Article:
Increasingly a number of schools and colleges across the UK are also creating gardening spaces and clubs within their grounds, in an effort to embrace the enthusiasm of this new generation of gardeners.
The Scottish government has launched a new “pollinator strategy” in an attempt to halt the rapid decline of pollinating insects such as honey bees, bumble bees and butterflies.
When compared to previous figures, the evidence suggests that the health and abundance of bees and other pollinators throughout the UK is dwindling at an alarming rate.
Since the 1980’s the number of pollinating insects in Scotland alone is estimated to have declined by a staggering 51%.
By setting out an ambitious 10-year plan the new pollinator strategy aims to make Scotland a more pollinator friendly place.
As part of the strategy homeowners and commercial landscape gardeners are being urged to plant pollinator-friendly plants in their gardens. Owners of flats and offices are also being encouraged to create rooftop, balcony and window-ledge gardens, with the specific aim of boosting flower-rich habitats by making better use of our urban infrastructure. In addition the strategy also proposes the development of bee and butterfly-friendly pest control as well as new research into the impact of climate change on pollinators.
It’s no secret bees are facing tough times and its a subject matter not without it’s fair share of media attention. Back in October last year we did a piece on the Landscaping Solutions blog covering their plight (Bees In Crisis) and there has also been plenty of publicity urging gardeners to grow flowers that attract bees and butterflies to their gardens.
Though undoubtedly this is all a step in the right direction, successfully reversing the decline is going to be no easy task. Planting a lot more flowers is not necessarily going to solve the problem as there is no clear cut answer as to why pollinating insects are under such threat.
Circumstances affecting the honeybee are different to those affecting bumblebees. Some species of bumblebee are actually doing well and have increased their distribution across the UK. These are mainly species that are able to collect nectar and pollen from a wide range of plants, including garden flowers.
Other species on the other hand are more selective in their flower-visiting routines and with the gradual loss of their natural habitats have shown a marked decline in population. Over the last 30 years 3 different species of bees have become extinct due to these circumstances, with many more dangerously close to extinction.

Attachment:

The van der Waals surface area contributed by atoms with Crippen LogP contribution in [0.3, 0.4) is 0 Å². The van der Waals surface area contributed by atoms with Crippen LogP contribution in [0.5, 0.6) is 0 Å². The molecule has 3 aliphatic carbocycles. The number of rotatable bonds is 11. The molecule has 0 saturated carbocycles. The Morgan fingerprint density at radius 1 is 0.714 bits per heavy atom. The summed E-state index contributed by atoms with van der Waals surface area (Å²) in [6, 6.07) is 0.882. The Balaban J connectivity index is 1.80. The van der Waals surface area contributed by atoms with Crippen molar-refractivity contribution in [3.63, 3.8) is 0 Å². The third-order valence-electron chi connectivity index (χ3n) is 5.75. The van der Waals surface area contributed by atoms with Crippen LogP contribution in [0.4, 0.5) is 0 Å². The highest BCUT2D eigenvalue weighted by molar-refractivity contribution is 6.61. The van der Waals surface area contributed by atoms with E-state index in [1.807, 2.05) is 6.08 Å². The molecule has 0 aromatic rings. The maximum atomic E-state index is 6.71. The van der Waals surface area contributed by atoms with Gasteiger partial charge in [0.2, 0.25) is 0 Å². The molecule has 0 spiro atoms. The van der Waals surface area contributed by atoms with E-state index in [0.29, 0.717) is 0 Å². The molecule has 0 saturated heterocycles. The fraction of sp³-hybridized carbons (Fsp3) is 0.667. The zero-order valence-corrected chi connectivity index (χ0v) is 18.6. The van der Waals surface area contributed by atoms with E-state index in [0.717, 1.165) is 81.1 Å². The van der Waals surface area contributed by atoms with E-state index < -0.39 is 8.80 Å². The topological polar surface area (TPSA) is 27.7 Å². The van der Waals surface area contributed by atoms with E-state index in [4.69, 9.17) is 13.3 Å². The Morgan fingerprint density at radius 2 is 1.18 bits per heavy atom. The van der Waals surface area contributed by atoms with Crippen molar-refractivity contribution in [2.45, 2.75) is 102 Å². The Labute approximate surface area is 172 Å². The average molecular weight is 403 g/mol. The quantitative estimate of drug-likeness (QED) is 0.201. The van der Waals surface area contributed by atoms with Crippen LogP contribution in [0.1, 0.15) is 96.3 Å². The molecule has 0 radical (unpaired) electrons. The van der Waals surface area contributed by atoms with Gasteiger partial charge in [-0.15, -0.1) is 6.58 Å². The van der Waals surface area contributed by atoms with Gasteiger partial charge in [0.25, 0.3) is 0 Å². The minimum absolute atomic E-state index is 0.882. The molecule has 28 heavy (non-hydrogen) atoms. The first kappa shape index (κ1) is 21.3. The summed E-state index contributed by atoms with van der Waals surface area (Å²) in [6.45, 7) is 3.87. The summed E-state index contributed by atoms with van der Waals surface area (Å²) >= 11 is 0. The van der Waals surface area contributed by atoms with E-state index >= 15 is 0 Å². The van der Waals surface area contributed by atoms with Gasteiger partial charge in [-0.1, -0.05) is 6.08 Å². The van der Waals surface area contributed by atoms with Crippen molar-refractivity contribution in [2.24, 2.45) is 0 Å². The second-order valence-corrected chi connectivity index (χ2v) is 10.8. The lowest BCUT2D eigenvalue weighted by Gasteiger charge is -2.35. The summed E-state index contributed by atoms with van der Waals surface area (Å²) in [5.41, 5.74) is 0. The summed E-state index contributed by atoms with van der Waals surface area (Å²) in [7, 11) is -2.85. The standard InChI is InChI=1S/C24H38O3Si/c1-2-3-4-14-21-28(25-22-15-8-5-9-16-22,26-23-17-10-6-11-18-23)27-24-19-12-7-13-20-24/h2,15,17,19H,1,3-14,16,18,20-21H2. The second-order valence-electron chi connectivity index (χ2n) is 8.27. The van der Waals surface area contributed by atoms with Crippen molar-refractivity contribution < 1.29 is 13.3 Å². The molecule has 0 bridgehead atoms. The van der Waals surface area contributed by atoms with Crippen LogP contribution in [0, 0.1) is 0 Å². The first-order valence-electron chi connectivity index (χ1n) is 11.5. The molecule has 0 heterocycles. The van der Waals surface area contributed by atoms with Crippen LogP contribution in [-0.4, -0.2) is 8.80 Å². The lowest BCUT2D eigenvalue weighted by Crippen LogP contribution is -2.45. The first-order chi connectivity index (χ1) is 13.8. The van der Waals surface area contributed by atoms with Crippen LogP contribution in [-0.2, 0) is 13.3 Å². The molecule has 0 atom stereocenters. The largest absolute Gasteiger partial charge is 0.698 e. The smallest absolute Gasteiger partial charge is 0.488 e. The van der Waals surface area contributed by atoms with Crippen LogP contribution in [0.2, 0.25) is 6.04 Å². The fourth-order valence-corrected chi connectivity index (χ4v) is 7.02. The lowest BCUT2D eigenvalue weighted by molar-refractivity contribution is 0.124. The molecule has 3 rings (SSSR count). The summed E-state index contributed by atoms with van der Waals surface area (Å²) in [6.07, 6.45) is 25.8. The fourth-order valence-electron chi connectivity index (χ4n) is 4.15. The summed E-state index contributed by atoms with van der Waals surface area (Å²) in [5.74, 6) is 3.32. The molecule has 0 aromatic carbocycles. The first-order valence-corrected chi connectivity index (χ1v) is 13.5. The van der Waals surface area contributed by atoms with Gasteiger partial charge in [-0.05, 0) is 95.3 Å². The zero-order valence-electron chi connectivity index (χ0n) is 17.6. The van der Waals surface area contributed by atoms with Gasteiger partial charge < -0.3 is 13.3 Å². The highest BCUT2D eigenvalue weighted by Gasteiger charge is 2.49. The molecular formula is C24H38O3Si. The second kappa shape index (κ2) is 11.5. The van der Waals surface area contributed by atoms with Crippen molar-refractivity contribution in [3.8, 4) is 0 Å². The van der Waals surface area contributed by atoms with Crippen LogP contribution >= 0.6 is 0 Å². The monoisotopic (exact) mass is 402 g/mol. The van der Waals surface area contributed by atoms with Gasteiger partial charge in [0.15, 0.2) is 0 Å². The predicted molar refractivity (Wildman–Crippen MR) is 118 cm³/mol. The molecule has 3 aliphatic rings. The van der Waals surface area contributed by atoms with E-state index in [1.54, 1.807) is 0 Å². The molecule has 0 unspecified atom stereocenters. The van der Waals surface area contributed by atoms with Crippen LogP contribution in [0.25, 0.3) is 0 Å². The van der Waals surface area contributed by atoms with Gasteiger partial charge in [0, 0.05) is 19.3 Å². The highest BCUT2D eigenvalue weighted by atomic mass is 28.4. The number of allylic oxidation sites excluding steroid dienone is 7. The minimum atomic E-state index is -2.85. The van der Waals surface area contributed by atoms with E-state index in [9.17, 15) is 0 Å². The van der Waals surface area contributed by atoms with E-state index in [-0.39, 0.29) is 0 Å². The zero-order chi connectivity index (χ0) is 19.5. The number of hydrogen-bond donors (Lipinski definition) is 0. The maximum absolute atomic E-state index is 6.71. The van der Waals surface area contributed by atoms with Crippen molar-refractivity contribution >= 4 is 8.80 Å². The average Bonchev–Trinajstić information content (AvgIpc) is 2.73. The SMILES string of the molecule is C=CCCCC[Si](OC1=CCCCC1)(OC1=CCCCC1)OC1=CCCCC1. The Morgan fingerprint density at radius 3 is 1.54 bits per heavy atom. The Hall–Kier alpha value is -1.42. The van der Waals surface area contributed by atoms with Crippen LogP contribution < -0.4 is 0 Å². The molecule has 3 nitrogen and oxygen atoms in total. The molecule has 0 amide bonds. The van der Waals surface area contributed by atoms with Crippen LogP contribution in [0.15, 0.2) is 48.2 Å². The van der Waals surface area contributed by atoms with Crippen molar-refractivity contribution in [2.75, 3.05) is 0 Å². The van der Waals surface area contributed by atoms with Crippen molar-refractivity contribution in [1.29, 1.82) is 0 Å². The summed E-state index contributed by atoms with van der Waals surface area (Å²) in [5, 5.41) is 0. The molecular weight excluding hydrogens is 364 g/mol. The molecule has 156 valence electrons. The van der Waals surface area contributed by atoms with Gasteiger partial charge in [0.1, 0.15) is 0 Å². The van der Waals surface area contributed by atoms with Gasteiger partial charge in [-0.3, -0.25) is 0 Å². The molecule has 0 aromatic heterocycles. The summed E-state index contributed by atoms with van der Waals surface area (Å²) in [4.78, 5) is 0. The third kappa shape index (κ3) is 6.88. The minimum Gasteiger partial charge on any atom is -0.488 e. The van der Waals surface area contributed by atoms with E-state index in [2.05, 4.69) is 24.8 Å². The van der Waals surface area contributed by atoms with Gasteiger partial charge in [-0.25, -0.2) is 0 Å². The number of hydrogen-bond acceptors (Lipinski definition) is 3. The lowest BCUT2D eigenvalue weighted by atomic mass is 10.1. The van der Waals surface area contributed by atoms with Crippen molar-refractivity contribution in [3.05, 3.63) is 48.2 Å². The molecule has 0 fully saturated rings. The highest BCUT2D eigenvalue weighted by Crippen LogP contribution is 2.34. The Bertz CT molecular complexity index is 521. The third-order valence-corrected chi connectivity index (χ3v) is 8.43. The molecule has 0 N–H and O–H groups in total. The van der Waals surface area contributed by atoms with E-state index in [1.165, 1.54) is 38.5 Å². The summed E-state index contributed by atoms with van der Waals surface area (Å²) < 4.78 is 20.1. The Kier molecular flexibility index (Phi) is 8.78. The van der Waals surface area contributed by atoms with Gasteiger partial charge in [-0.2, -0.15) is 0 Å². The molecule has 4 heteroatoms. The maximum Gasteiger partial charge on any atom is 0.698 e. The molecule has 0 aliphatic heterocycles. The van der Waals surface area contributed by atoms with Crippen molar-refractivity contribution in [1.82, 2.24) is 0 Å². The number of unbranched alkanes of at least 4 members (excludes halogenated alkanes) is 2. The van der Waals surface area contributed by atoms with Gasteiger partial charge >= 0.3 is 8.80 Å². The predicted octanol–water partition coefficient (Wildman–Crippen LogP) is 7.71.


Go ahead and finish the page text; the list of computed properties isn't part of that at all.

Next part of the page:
A recent study at the University of Sussex found that the majority of garden flowers advertised as bee-friendly are relatively useless when it comes to attracting pollinators. In fact the most effective insect-friendly plants are not the ones being recommended by garden centres.
As mentioned, pesticides, pollution and climate change also play their part in the decline of pollinators. If we are to safeguard our environment and eventually help to turn the tide on the decline of these vital insects, the key to the success of strategies such as this will lie in the further research and a clearer understanding of our countries delicate ecosystems.
An interesting article in the Garden Design Journal, discussing the decline of Britain’s front gardens, caught our eye recently.
Written by award winning garden designer Ann-Marie Powell the piece highlights some startling statistics about Britain’s front gardens and the rate at which they are disappearing from our streets.
Surveys commissioned by the Royal Horticultural Society (RHS) highlighted geographical hotspots throughout the country, 47% of front gardens in the North-east of England for example are now over three-quarters paved and when the London Assembly examined aerial photographs of London, they discovered an area equivalent to 22 Hyde Parks had been lost to the paving of front gardens.
That’s an alarming amount of greenery disappearing from our streets and neighbourhoods.
The problem is more complicated though than just the aesthetical look of any given street, its the environmental impact that’s causing the most concern. Plants reduce pollution, regulate temperatures and provide a habitat for wildlife to thrive. The paving and concrete replacing those plants are not only damaging that delicate balance but also increasing the risk of flooding in a number of areas.
However, it appears our gardens aren’t necessarily disappearing as part of some trend but more out of a necessity.
The majority of people probably don't want to have to give up their front gardens but are often forced to opt for functionality. Parking and storing numerous recycling bins can often become a real issue in many streets, especially in built up areas. With more and more of us working longer hours a paved garden is obviously much easier to maintain.
And so, while the precise rate at which our front gardens are disappearing isn’t clear, what is clear is that the sustainability issues we are currently facing with our countries front gardens is very much a reflection of the times we live in.
For now, conserving and improving our front gardens is our only option. By making small changes we can make a difference but until such time as a long term solution is found the future of Britain’s front gardens is unknown.
For further information regarding Ann-Marie Powell’s original article visit www.gardendesignjournal.com
Visit www.rhs.org.uk for information regarding the Royal Horticultural Society and their Surveys.